Diffusion, Infection and Social (Information) Network Database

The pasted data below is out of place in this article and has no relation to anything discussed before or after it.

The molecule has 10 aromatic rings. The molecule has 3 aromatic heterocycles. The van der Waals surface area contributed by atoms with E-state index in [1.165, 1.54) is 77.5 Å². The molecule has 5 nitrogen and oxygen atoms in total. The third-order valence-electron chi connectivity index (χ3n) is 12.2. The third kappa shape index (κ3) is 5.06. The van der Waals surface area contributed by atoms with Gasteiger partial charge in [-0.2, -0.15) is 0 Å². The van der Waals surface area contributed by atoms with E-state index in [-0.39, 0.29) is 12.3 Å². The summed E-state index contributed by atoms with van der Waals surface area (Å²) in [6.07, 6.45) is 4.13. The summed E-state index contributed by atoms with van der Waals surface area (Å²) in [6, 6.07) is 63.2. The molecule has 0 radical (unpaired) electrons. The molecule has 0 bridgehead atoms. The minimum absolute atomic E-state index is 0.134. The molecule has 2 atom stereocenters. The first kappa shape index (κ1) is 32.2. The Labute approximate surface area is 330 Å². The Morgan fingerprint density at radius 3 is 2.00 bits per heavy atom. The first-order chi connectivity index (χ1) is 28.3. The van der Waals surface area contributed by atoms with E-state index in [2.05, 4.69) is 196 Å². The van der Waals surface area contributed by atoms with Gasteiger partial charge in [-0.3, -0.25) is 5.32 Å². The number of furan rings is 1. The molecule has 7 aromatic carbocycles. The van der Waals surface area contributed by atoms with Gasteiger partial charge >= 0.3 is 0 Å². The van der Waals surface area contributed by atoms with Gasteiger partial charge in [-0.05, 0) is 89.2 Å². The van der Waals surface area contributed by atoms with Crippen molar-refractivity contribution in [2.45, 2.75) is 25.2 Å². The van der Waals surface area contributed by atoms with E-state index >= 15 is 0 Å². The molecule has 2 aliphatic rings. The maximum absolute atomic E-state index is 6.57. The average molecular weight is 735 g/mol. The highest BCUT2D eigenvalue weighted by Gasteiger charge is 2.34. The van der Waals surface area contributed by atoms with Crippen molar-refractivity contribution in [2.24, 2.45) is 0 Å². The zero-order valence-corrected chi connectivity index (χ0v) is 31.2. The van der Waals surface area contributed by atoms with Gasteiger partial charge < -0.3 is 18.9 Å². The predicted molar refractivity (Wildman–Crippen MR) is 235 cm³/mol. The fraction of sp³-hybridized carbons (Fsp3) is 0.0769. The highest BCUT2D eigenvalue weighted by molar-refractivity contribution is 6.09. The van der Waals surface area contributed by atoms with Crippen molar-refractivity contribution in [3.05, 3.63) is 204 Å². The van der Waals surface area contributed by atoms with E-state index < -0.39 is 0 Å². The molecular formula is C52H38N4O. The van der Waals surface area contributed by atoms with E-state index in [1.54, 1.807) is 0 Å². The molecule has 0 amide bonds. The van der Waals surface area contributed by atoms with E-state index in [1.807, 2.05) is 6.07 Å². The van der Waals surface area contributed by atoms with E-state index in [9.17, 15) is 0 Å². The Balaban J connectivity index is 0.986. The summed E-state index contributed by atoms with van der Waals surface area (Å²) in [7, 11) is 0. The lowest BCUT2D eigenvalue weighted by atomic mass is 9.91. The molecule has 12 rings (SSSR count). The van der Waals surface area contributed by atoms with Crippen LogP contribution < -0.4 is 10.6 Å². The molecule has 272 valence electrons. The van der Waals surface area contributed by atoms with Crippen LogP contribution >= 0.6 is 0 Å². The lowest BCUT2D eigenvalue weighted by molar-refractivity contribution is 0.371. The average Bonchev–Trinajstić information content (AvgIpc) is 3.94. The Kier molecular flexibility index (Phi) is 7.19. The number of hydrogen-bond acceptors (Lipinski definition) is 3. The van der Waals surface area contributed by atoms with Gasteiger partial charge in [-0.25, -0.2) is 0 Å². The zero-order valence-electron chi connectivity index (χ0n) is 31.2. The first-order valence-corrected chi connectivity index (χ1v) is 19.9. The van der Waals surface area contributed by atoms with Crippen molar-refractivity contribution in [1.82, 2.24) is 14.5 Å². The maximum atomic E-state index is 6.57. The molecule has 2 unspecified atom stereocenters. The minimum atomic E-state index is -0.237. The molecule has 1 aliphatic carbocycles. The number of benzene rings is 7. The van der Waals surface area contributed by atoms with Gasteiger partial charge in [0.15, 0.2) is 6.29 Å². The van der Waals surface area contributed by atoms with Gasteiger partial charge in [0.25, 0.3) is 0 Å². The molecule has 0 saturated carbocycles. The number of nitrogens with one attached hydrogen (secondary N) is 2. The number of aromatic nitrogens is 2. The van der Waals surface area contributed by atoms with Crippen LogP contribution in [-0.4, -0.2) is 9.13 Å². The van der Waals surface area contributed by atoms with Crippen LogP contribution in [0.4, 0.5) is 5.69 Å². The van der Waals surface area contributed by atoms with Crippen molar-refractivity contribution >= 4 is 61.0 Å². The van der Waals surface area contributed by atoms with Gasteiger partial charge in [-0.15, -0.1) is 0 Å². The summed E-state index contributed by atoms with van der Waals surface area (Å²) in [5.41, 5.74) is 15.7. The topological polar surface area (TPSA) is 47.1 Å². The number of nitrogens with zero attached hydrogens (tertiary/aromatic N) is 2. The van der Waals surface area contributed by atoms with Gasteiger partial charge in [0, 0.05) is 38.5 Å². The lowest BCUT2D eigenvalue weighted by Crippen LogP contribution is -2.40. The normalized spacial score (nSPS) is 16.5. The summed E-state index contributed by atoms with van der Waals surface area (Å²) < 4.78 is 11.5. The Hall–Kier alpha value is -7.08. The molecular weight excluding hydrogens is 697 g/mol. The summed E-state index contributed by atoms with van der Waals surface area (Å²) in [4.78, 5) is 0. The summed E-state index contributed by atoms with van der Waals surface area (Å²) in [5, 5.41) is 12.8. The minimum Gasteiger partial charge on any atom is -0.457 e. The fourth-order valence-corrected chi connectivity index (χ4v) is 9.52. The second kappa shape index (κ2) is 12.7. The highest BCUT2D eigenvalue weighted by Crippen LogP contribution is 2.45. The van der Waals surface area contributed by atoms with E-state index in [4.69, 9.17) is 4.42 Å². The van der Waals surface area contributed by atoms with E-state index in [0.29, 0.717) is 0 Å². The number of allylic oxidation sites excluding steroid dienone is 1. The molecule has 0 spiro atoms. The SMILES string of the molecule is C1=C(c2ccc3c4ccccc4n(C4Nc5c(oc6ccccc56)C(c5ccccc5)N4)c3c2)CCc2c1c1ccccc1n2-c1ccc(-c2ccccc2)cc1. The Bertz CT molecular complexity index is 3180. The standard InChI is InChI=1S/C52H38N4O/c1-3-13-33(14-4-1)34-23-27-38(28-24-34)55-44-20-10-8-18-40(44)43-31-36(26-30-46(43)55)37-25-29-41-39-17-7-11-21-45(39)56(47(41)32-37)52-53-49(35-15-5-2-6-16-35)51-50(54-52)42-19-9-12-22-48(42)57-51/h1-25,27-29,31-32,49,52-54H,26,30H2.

Research to analyze diffusive phenomena over large rich datasets has received considerable attention in recent years. Moreover, with the appearance and proliferation of online social network services, social (information) network analysis and mining techniques have become closely intertwined with the analysis of diffusive and infection phenomena. In this dissertation, we suggest various analysis and mining techniques to solve problems related to diffusive and infection phenomena over social (information) networks built from various datasets in diverse areas. This research makes five contributions. The first contribution is about influence analysis in social networks for which we suggest two new centrality measures, Diffusion Centrality and Covertness Centrality. Diffusion Centrality quantifies the influence of vertices in social networks with respect to a given diffusion model which explains how a diffusive property is spreading. Covertness Centrality quantifies how well a vertex can communicate (diffuse information) with (to) others and hide in networks as a common vertex w.r.t. a set of centrality measures. The second contribution is about network simplification problems to scale up analysis techniques for very large networks. For this topic, two techniques, CoarseNet and Coarsened Back and Forth (CBAF), are suggested in order to find a succinct representation of networks while preserving key characteristics for diffusion processes on that network. The third contribution is about social network databases. We propose a new network model, STUN (Spatio-Temporal Uncertain Networks), whose edges are characterized with uncertainty, space, and time, and develop a graph index structure to retrieve graph patterns over the network efficiently. The fourth contribution develops epidemic models and ensembles to predict the number of malware infections in countries using past detection history. In our fifth contribution, we also develop methods to predict financial crises of countries using financial connectedness among countries.